Since May 1, when a spouse files anytime after age 62, he or she will fall under the “deemed filing” rule, which previously applied only to individuals who filed before their full retirement age.
With the elimination of restricted applications and the inception of deemed filing for all ages, a spouse can only receive either their spousal benefit or their own benefit, whichever is larger. Once they choose an option, they will not be able to change their mind—which means they will not be able to defer benefits until age 70 and then switch options for a larger monthly payment. However, anyone who reached age 62 by the end of 2015 was grandfathered in and eligible to stick with the old rules for restricted applications.
The third change relates to suspended benefits, which had allowed individuals who had suspended their benefits to unsuspend them before reaching age 70 and request a lump sum payment retroactive back to their filing date. That is, an individual who retired at age 66 and suspended his or her Social Security benefits to age 70 could retroactively end the benefit suspension if they had a serious medical condition or other financial strain and needed immediate access to their benefits. As of May 1, anyone who decides to end their benefit suspension before turning 70 will lose the remaining retirement credits they would have received if they had deferred payments to age 70, and will not be able to receive a lump sum payment. Instead, Social Security will begin sending their monthly payments at a higher rate, reflecting interest accrued during the period of time their benefits were suspended.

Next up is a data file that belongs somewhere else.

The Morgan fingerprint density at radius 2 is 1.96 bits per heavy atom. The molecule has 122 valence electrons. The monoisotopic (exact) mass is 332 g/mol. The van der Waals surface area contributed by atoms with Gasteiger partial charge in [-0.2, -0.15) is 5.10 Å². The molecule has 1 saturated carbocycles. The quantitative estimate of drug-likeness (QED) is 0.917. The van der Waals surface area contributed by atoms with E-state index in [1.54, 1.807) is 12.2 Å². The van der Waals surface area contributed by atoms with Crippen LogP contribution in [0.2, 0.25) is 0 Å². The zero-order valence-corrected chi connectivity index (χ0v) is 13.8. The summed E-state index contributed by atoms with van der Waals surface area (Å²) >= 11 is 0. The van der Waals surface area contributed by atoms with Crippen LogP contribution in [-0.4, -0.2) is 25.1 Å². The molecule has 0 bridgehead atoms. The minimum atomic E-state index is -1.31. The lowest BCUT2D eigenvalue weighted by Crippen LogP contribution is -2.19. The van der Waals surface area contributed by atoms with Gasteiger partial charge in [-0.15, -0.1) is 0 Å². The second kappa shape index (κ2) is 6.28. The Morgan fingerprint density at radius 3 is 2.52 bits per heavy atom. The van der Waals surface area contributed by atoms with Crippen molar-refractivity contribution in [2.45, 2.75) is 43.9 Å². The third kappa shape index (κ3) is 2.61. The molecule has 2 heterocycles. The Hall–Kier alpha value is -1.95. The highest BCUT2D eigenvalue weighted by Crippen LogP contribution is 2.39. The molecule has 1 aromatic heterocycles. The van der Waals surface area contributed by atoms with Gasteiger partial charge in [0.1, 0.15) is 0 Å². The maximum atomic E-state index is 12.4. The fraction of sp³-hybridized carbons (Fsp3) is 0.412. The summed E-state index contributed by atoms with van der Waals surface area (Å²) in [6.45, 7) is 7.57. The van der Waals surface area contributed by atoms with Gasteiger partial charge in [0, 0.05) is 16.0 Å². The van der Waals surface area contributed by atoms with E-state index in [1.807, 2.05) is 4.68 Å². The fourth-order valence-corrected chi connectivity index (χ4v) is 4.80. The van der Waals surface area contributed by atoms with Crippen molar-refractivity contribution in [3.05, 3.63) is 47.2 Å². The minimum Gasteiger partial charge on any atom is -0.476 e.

Individuals affected by the new rules can plan ahead to compensate for any impact they may have to their retirement income plans.
Individuals who do choose to defer payments until age 70 will still receive the 8 percent deferred income credits upon reaching 70.
“One of the main things I stress when people come to see me is to plan ahead, beginning with a budget that reflects how much income they’ll need to pay their bills and enjoy their retirement,” Kurnellas says. “They still need to incorporate Social Security benefits in their entire plan, look at what other income they have coming in and work in other Social Security scenarios.
“I also stress that they need to factor in inflation, because Social Security is a really good benefit because it does adjust with inflation,” he says. “If people defer payments past age 66, for every year past 66 you still get an 8 percent credit, your Social Security is going to increase by 8 percent but it’s 8 percent that is going to be compounded with your cost of living adjustment for the rest of your life, so you’re getting more money in your pocket.”
Even deferring benefits for just one year, he says, means retirees can end up with an extra $20,000 if they live to be 87 years old, and deferring their benefits for just one year may not be a hardship for many.
While the rule changes are significant, Kurnellas stresses that they won’t affect how Social Security benefits are calculated.
“The core benefits are not changing,” he says. “There is no change in how anyone’s benefits are calculated.”
Source URL: http://councilofeliteadvisors.com/liftmedia
Release ID: 114071